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and we saw the second German struggling
desperately from the creek. Even from the
distance at which we stood, we could perceive that
during the few moments of his absence, he had
passed through a terrible ordeal, for his clothes,
where not torn completely away, hung in strips
about his person, and exposed the naked flesh,
crimson with many slashes, telling that the
cruel and silent knife had been at work on him.
For a moment, this ghastly figure extended its
arms piteously towards us, and uttered another
cry, but fainter than before. It was his last
eftort. Apparently seized from behind by an
unseen hand, the unfortunate man tottered for
a moment, then threw up his arms, sank back,
and disappeared down the creek. Kit was the
first of the witnesses of this shocking tragedy
to break silence. "Injuns!" he cried; but his
explanation was superfluous, for as he uttered
it a crowd of red-skins jumped forth from the
creek, and charged down upon us with pealing

"Look to the cattle, or we'll all be rubbed
out, by thunder!" shouted Kit, as we caught
up our rifles. His warning was just in time.
No white man's horse can brook the Indian
whoop, and all those of ours that had hitherto
been grazing quietly about, with their lareats
dragging, galloped wildly over the prairie in
full stampede, and were irrecoverably lost.
Only three horses remained to us. They had
luckily a short time before been hitched up to a
tree near at hand. Before these terrified brutes
could break away we had sprung to their heads,
and effectually secured them by doubling their
lassos. At first, panic-struck by the appalling
sight I had just witnessed, and the critical position
in which we were placed, I entertained the
idea of flinging myself on to the back of one of
the horses, and flying for my life, but the hunter
restrained me. "Do as I do, mate," he said,
with an admirable coolness that completely
reassured me; and in obedience to his example, I
took cover behind the horses, and levelled my
rifle across their backs, point-blank at the
approaching rout of red-skins. These, who were
armed chiefly with bows and arrows, observing
our demonstrations, and knowing that we were
not to be taken by surprise, or without a certain
loss to themselvesconditions utterly opposed
to all Indian ideas of warfaregradually
faltered in their pace till they came to a standstill,
and then broke and fled back to the cover
of the creek in great confusion.

There being now breathing-time, I
remembered the artist. Strange to say, he was
nowhere to be seen, but Kit, who seemed to
divine the reason of my puzzled looks, pointed
up the tree beneath which we stood. I looked
aloft, and dimly amid the foliage of the cedar I
descried a dangling pair of bluchers that seemed
familiar to me. They were the artist's.
"Come down!" I shouted; "the Indians are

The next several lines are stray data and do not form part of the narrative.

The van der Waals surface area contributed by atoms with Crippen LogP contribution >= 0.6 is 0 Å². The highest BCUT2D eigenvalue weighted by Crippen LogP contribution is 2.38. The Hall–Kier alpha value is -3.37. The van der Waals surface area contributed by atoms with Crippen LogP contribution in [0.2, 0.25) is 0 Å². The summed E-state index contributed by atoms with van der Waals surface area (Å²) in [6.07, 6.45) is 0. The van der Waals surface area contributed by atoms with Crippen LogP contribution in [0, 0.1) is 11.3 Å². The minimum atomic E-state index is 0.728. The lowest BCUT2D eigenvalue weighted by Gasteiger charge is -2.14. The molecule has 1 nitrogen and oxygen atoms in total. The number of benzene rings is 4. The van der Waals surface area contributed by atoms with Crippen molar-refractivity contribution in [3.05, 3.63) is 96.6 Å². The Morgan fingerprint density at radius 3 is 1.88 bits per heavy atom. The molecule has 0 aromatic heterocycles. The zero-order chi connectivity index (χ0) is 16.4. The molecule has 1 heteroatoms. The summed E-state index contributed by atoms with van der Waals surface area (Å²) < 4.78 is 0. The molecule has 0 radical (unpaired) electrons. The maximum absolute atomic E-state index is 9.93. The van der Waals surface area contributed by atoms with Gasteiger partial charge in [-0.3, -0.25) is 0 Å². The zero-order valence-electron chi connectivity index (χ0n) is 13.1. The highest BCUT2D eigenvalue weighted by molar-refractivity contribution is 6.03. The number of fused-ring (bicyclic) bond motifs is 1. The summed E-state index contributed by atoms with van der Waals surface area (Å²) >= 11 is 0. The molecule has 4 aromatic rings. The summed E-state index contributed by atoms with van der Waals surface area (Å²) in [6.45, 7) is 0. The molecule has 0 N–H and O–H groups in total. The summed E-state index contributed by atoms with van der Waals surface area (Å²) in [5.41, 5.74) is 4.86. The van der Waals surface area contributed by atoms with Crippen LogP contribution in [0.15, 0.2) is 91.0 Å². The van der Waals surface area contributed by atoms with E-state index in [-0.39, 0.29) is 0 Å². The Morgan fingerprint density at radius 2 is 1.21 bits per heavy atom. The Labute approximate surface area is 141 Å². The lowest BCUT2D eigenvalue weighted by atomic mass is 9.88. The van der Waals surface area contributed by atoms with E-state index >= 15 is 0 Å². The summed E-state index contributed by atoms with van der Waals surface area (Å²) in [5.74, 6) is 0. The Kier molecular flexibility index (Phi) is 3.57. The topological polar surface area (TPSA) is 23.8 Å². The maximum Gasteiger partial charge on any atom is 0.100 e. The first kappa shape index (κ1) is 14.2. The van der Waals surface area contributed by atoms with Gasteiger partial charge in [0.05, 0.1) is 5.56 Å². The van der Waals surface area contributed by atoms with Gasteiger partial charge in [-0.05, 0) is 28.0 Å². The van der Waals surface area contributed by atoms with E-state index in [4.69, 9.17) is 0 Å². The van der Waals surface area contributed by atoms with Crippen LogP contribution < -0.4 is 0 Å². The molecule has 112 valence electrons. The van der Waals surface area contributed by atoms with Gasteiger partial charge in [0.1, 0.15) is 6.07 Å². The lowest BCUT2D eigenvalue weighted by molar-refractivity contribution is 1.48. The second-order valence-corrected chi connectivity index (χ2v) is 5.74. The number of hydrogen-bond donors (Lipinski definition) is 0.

gone." But my request met with no response,
unless an irritable movement of the dangling
boots was meant for a negative. Again I hailed
them, when, as if to put an end to all further
argument, they ascended higher among the
branches, and were lost to sight. "Guess the
scared critter's best up the cedar," said Kit,
adding suddenly, as he glanced over the prairie,
"Hurrah! Now, mate, saddle up right smart."
And while I rapidly equipped the horses, to my
astonishment he busied himself in casting upon
the fire all the property lying about the camp,
with the sole exception of our own rifles and
revolvers. "If yon varmint git us, they'll only
git mean plunder," he said, grimly contemplating
his work of destruction.

"The Indians in the creek, you mean?" I

The hunter shook his head, and pointed

Following the direction of his arm, I made
out through the fast fading twilight a band of
horsemen galloping right down upon us. They
were mounted Indians. As, doubtless, they were
acting in concert with those on foot in the
creek, it was plain that our position was no
longer tenable. I perceived that Kit was of
this opinion, for he was now hastily examining
our three remaining horses. They were young
American cattle that I had bought on the
Columbia, as a speculation for the Californian
market. Two of them were light, weedy-looking
fillies; but the third, a powerfully-made chesnut
stallion, with white feet, was by far the best of
the lot.

"You will take the chesnut, he is the only
horse at all up to your weight," I said to Kit,
who was a seventeen stoner at least.

"Thankee, mate," he replied; " 'tis kind of
yeyes, 'tis, to give up the best hoss; but I
wish 'twar my ole spotted mustang. Don't
kinder consate them white feet, and that eye
ain't clar grit, it ain't!"

A few minutes were now wasted in
endeavouring to persuade the artist to descend the
tree and take the third horse; but, either on
account of intense fear, or a conviction of the
security of his "cache," he still made no sign.
As the horsemen were now fast closing in upon
us, and the footmen in the creek began to show
themselves, as if with a design of cutting off our
retreat, we were compelled unwillingly to leave
this impracticable votary of "high art" to his
fate. So, mounting our horses, and driving the
third one before us, we put out on the back

"Hold hard, friend!" said my comrade, as the
fresh young filly l rode stretched out in a slashing
gallop. "If 'twur only twenty mile of good
pariera from this to Van Noy Ferry thut we've
got to make to save our skins, we'd throw out
yon varmints right smart; but reck'lect this
pariera gives out in six mile more, and we've as
many mile over bad mountain range afore we git
down to the open agin, that'll give these fine
breeders goss!"

With horses well in hand, we had ridden some
little distance, when a loud whoop in our rear
proclaimed that the Indians had reached our
camp, but whether the demonstration proceeded
from disappointment at the destruction of their